You might not know it, but Springfield is home to a cultural center specializing in Africa. Run by a man known for his permanent smile, Roosevelt Pratt has unrelenting enthusiasm for his mission - to teach those in the Springfield-area about different aspects of African culture - from food, to language, to music... and more. But his path to Springfield was not an easy one, and he still struggles to do what he loves most, educate: 

sps186.org

A search firm hired by district 186 to help in the hunt for a new Springfield public schools superintendent recently shared its findings after turning to parents, teachers, and the community at large for feedback. Board member Scott McFarland joins us to discuss some of the findings, and talk about the profile of qualities being sought after in a superintendent candidate:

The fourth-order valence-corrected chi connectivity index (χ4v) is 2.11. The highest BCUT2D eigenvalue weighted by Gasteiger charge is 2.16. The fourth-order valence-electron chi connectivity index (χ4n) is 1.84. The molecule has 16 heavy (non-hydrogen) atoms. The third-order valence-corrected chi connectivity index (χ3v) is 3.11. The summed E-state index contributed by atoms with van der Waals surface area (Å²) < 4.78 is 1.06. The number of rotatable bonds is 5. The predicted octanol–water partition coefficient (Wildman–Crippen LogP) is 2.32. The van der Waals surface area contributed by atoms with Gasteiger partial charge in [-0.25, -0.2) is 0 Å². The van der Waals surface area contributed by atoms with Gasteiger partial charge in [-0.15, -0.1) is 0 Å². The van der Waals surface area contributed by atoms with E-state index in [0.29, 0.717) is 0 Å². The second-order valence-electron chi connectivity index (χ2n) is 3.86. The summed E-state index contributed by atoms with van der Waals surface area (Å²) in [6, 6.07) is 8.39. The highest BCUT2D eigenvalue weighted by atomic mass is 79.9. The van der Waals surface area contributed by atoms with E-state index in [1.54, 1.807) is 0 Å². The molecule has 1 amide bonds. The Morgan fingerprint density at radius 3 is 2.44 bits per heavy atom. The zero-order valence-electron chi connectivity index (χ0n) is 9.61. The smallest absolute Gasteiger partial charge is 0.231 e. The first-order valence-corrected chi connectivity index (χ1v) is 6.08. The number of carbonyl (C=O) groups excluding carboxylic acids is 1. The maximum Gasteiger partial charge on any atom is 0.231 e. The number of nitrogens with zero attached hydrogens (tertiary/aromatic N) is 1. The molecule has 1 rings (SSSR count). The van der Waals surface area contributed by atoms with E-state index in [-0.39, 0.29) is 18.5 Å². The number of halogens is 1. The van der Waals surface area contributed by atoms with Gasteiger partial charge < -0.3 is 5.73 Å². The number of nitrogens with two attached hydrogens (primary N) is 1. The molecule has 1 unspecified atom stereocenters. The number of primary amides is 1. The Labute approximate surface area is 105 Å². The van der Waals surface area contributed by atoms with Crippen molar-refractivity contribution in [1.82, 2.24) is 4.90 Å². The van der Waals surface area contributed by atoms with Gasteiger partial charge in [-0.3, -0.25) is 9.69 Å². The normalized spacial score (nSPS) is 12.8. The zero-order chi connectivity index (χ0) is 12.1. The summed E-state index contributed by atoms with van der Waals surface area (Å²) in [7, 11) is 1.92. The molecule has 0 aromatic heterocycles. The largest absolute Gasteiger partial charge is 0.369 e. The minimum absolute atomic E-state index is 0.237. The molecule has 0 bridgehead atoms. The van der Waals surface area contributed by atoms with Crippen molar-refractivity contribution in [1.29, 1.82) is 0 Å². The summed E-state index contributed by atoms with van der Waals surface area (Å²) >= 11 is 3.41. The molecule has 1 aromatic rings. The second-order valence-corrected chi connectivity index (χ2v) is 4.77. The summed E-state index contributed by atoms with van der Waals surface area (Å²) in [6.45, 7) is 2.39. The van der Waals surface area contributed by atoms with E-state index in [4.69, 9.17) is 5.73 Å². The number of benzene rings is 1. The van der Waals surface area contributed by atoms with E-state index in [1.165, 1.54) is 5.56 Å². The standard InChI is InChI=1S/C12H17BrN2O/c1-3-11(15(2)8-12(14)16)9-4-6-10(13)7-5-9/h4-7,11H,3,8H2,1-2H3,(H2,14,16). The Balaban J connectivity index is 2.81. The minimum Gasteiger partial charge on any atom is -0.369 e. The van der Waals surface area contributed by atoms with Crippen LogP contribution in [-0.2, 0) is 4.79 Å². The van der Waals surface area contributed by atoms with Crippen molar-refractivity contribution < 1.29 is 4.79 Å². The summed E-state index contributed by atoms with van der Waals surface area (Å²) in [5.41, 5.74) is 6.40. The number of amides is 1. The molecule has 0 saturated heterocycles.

Expected Bumper Crop Has Corn Prices Dropping

Oct 23, 2013
Amy Mayer/Harvest Public Media

On a clear fall day in central Iowa, Aaron Lehman climbed into the cab of his green combine with a screwdriver to do some maintenance. He was hoping his corn had a couple more weeks to grow before harvesting because the price per bushel this fall is much lower than it has been for the past three years.

Corn farmers have been riding high prices for the last few years. But an expected bumper crop has prices falling this harvest season, and many economists expect the price of corn to drop to its lowest level in recent years.

Data shows only 40% of 3rd grade students in Macon County are reading at grade level.  That same percentage applies to those in 11th grade.  1 of every 4 students also fails to graduate high school.  

The alarming statistics are similar to what many areas are facing.  The Education Coalition of Macon County is an initiative reviewing the problem and tying to find solutions.   That includes taking different approaches to what has become the standard for education.